In ancient Crete, mythology has it that King Minos built a labyrinth to house the Minotaur, a half-man, half bull, to whom the youth of Athens were sacrificed every seven years. The Minotaur was the direct result of Minos’s greed and defiance of the god Poseidon; Minos had prayed for a white bull, whose appearance was to be a sign of approval. Poseidon granted the bull, with the agreement that Minos was to sacrifice the bull in order to return it to the god. But upon seeing the animal, Minos found it beautiful and defied the agreement by keeping it for himself. Poseidon exacted revenge by making Minos’s wife fall in love with the bull. The result of their union was the Minotaur.

The hero who slayed the Minotaur, Theseus, did so by volunteering to take the place of one of the youth who was to be sacrificed. He was aided by Ariadne, daughter of Minos, who gave him a ball of string so that he could find his way out of the labyrinth and shared with him the knowledge that Daedalus, architect of the labyrinth, had given her: go forward, never down, right or left. Once inside, he found the Minotaur and beat it to death, then escaped with all the young Athenians.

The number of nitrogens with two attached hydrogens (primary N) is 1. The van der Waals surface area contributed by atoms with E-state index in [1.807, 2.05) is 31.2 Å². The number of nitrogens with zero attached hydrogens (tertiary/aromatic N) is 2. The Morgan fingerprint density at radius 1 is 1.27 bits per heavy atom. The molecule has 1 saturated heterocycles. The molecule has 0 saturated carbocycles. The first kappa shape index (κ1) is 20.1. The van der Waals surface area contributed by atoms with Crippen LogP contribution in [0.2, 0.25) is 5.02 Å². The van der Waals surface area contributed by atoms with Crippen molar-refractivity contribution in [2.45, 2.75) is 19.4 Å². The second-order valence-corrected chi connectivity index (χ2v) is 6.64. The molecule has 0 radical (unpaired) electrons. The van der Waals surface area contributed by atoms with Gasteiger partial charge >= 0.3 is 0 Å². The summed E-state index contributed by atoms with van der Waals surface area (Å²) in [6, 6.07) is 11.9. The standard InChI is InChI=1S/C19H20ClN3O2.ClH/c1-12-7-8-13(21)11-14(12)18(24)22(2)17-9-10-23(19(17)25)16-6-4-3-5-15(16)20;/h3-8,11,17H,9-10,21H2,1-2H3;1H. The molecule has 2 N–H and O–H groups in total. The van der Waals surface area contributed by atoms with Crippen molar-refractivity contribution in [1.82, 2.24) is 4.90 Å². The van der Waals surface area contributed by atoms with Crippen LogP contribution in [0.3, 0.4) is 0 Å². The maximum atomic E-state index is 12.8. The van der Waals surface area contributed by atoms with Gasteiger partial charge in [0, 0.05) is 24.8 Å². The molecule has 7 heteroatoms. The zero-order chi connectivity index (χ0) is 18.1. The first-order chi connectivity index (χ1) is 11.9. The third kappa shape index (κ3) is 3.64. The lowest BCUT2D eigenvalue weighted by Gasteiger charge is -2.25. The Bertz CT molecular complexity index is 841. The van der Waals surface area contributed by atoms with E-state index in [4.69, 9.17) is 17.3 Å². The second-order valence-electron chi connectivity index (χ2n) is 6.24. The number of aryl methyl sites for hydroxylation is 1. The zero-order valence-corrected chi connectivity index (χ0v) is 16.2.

Our culture is dealing with multiple Minotaurs at the moment, in multiple labyrinths constructed to house the consequences of our old mistakes – greed, poverty of imagination, hunger for power. The war in Iraq is a maze that devours young men and women on a daily basis. The financial crisis sacrifices the elders and robs the young ones of a future.

The myth of the Minotaur gives us some clues about what is needed to defeat the monster: love, cooperation, humility, stealth, a willingness to listen those who know. How wonderful would it be if instead of assaulting us with sound bites, our presidential candidates told us of swords they have hidden to carry into the labyrinth, what they have learned from battles with other devouring monsters, and the Ariadnes and Daedaluses who will provide them guidance and knowledge.